August 07, 2016
Don’t Cover Up The Budget Padding – Femi Falana tells APC
The APC leadership had held a meeting with former Chairman, House Committee on Appropriation, Abdulmumin Jibrin and urged him to desist from making any public statement on the issue.
Reacting to the development, Falana said:
“Abdulmumin Jibrin has submitted a petition to the EFCC and ICPC. Until an investigation into the allegations is concluded the issue of prosecution does not arise. The allegations are grave. Apart from budget padding, there are other allegations of corrupt practices.
“It is however doubtful if the anti-graft agencies will be allowed to inquire into Jibrin’s allegations, since there are dangerous moves to resolve the matter as a family affair by the APC. But unfortunately for the party, the cat has been let out of the bag. A cover-up is no longer possible at this stage,” Falana said.
He told Punch that President Buhari signed the 2016 budget believing that it was properly passed by the National Assembly.
“But it has now emerged that 10 legislators led by the Speaker allegedly altered the budget by inserting 2,000 items worth N100bn, otherwise called constituency projects. When it emerged that Jibrin alone allocated N4bn to his constituency the House resolved to remove him. The other members kicked against Jibrin on the ground that 359 members were left to share the remaining N96bn his own part, Jibrin had alleged that the Speaker and nine others inserted projects worth about N40bn in their own constituencies.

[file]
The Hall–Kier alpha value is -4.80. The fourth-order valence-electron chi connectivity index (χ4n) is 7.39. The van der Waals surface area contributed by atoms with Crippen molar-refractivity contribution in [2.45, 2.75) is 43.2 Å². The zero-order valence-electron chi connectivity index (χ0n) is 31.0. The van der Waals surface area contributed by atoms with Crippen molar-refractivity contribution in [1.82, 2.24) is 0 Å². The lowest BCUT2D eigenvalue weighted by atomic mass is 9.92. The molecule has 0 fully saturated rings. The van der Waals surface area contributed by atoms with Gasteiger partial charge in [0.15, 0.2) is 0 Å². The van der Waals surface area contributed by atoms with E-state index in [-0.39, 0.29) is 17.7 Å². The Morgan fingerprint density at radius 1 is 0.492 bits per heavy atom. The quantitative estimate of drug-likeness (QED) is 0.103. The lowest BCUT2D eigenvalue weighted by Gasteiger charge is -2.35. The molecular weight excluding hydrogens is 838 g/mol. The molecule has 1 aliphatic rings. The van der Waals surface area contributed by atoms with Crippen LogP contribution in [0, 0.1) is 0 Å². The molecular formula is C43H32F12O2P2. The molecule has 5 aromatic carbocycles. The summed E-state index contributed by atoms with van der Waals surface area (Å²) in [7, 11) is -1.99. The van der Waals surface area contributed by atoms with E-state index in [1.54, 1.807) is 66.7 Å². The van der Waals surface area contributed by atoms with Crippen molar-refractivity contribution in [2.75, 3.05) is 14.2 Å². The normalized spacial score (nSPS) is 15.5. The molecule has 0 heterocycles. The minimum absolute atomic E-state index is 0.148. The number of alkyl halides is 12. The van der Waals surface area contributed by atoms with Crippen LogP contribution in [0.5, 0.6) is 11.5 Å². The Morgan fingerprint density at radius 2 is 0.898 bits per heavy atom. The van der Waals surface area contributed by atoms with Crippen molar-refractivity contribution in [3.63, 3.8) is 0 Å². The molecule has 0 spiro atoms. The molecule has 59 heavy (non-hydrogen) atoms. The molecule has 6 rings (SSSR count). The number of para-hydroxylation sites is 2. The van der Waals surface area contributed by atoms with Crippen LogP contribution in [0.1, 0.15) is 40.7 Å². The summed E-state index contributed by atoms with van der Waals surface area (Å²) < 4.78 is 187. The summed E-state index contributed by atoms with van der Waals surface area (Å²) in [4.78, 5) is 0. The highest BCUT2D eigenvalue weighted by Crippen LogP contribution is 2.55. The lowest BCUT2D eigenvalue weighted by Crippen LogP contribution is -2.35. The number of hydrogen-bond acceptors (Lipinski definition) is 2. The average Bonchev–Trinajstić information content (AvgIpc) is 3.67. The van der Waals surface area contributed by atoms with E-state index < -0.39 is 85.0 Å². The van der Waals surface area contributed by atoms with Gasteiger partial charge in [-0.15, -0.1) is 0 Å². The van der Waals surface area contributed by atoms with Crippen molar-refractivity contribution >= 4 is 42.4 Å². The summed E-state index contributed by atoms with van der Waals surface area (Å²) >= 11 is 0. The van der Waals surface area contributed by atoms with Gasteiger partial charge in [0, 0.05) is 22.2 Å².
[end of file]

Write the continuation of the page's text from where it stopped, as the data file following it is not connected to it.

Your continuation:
"If it is established that the alterations were elected after the passing of the budget by both houses, the issue at hand goes beyond padding. A clear case of conspiracy, fraud and forgery can be established against the suspects.
"Padding takes place when legislators resolve to rewrite the budget by introducing new items outside the estimates prepared and presented to them by the President,” the respected lawyer said.
He said the controversy over padding of budget was laid to rest with the Fiscal Responsibility Act 2007, which allowed the finance minister to source input from certain institutions including the National Assembly during the course of preparing the budget.
“That is when negotiations and horse-trading with the executive by the legislators is allowed. But neither the Act nor the Nigerian Constitution has empowered the National assembly members to rewrite the national budget by including constituency projects whose costs are fixed by the legislators. Under section 81 of the Constitution, the President is given the exclusive power to cause the budget to be prepared.”